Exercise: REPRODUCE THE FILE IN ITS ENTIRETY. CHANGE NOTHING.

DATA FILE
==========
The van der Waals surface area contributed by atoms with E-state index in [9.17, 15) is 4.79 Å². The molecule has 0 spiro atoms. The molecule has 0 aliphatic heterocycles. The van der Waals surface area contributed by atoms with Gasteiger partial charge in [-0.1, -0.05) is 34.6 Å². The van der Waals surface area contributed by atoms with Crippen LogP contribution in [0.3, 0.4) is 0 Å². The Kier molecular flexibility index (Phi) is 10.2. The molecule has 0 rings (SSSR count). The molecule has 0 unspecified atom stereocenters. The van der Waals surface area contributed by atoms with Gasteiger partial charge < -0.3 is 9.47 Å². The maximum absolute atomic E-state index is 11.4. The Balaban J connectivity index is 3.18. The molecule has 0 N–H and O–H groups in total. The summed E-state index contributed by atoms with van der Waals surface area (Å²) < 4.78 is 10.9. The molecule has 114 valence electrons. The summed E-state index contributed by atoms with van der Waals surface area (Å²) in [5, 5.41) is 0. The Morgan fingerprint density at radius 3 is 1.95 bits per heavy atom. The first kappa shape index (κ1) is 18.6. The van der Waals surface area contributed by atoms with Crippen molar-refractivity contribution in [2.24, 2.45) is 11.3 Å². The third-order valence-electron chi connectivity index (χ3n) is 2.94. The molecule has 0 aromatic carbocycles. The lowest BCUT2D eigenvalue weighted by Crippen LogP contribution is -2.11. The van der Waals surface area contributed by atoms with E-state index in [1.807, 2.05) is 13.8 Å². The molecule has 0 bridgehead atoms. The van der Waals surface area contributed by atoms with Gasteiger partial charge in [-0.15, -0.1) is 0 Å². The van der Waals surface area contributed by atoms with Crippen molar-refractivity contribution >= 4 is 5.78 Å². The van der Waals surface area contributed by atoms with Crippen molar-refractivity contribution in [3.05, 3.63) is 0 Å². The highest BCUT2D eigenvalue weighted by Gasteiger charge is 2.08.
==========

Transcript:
The van der Waals surface area contributed by atoms with E-state index in [9.17, 15) is 4.79 Å². The molecule has 0 spiro atoms. The molecule has 0 aliphatic heterocycles. The van der Waals surface area contributed by atoms with Gasteiger partial charge in [-0.1, -0.05) is 34.6 Å². The van der Waals surface area contributed by atoms with Crippen LogP contribution in [0.3, 0.4) is 0 Å². The Kier molecular flexibility index (Phi) is 10.2. The molecule has 0 rings (SSSR count). The molecule has 0 unspecified atom stereocenters. The van der Waals surface area contributed by atoms with Gasteiger partial charge < -0.3 is 9.47 Å². The maximum absolute atomic E-state index is 11.4. The Balaban J connectivity index is 3.18. The molecule has 0 N–H and O–H groups in total. The summed E-state index contributed by atoms with van der Waals surface area (Å²) < 4.78 is 10.9. The molecule has 114 valence electrons. The summed E-state index contributed by atoms with van der Waals surface area (Å²) in [5, 5.41) is 0. The Morgan fingerprint density at radius 3 is 1.95 bits per heavy atom. The first kappa shape index (κ1) is 18.6. The van der Waals surface area contributed by atoms with Crippen molar-refractivity contribution in [2.24, 2.45) is 11.3 Å². The third-order valence-electron chi connectivity index (χ3n) is 2.94. The molecule has 0 aromatic carbocycles. The lowest BCUT2D eigenvalue weighted by Crippen LogP contribution is -2.11. The van der Waals surface area contributed by atoms with E-state index in [1.807, 2.05) is 13.8 Å². The molecule has 0 bridgehead atoms. The van der Waals surface area contributed by atoms with Gasteiger partial charge in [-0.15, -0.1) is 0 Å². The van der Waals surface area contributed by atoms with Crippen molar-refractivity contribution >= 4 is 5.78 Å². The van der Waals surface area contributed by atoms with Crippen molar-refractivity contribution in [3.05, 3.63) is 0 Å². The highest BCUT2D eigenvalue weighted by Gasteiger charge is 2.08.